Private equity funds ‘face much tougher challenges than Trump and Brexit’
The risks posed to the UK private equity industry by recent political events have been grossly exaggerated, according to Matthew Hudson, chief executive of MJ Hudson, the alternative assets consultancy.
Hudson sees the emergence of passive private equity funds and the trillion-user base of large retail platforms, such as Snap and Facebook, as potentially the greatest threat to the traditional private equity fund manager.
Speaking at SuperReturn International in Berlin, the world's largest private equity event, he dismissed concerns around the Trump election and the Brexit vote, arguing that investors should look to both the US and the UK to buy assets.
”The UK and US news is out there – uncertainty is the enemy, really,” he said.
In response to a remark that UK assets faced risk that was not yet priced in, he added: "With steady predicted growth and a 15 per cent currency discount, UK assets look pretty cheap to me."
Explaining his bullish prognosis, Hudson said: "In 2016 a cocktail of risks were discussed – political risks; regulatory risk; underlying growth risks – but in 2017 we are starting to see other risks emerge: dry powder risk; vintage risk; ‘sitting-on-your-hands-risk’.”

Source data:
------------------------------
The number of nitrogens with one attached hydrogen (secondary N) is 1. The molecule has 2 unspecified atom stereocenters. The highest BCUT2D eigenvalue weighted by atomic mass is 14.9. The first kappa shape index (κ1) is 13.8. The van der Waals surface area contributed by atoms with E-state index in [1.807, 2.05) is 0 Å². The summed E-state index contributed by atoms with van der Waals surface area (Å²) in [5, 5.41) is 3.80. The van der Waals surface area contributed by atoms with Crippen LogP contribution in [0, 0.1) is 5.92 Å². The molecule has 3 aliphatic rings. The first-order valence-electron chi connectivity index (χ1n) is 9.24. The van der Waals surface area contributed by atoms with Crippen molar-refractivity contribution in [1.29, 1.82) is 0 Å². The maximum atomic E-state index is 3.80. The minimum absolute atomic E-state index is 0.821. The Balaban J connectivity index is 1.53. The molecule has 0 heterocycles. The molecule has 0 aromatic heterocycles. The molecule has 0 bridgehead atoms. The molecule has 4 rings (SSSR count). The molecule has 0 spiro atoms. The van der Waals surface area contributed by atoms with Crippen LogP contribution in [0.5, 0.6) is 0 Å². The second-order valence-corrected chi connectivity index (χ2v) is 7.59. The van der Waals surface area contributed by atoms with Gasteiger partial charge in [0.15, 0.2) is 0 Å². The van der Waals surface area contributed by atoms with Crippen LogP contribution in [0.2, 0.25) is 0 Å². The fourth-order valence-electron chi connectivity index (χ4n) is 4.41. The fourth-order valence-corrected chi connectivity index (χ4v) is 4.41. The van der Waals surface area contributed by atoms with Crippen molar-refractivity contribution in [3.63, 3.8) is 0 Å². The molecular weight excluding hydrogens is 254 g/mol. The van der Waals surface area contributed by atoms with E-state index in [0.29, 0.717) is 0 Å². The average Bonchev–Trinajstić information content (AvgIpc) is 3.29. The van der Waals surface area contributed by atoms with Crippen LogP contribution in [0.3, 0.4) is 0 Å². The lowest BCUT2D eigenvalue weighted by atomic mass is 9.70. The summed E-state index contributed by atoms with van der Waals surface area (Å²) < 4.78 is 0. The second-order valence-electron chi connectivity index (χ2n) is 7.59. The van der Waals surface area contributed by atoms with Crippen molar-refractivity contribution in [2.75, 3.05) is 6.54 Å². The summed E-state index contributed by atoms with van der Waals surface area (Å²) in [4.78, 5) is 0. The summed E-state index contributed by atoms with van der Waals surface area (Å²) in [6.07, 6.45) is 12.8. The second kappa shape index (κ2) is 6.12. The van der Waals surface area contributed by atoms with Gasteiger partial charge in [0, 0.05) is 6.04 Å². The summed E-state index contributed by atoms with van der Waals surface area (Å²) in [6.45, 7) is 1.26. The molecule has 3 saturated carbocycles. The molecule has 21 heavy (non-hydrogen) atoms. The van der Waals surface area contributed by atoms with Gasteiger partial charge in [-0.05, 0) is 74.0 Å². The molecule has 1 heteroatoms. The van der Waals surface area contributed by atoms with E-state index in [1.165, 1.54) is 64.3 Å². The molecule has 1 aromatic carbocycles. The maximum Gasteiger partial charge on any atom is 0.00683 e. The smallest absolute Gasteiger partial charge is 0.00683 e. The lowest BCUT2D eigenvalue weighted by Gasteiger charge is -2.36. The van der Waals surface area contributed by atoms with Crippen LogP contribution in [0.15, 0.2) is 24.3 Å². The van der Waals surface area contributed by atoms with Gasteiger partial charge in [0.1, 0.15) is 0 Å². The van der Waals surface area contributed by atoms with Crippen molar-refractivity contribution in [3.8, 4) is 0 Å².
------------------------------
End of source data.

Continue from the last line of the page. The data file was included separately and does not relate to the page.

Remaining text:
As the discussion on Brexit and the future of the industry turned to other trends on the horizon, Hudson urged private equity fund managers and investors to prepare for the possibility of a seismic shift in the longer term. He warned that the continued retail interest in passive investing and the increasing financial user power of some digital platforms could lead to private equity ETFs gaining market share and outbidding traditional financial sponsors on deals.
"There is a risk that we will see a strong challenge to the private equity fund as we know it,” he added.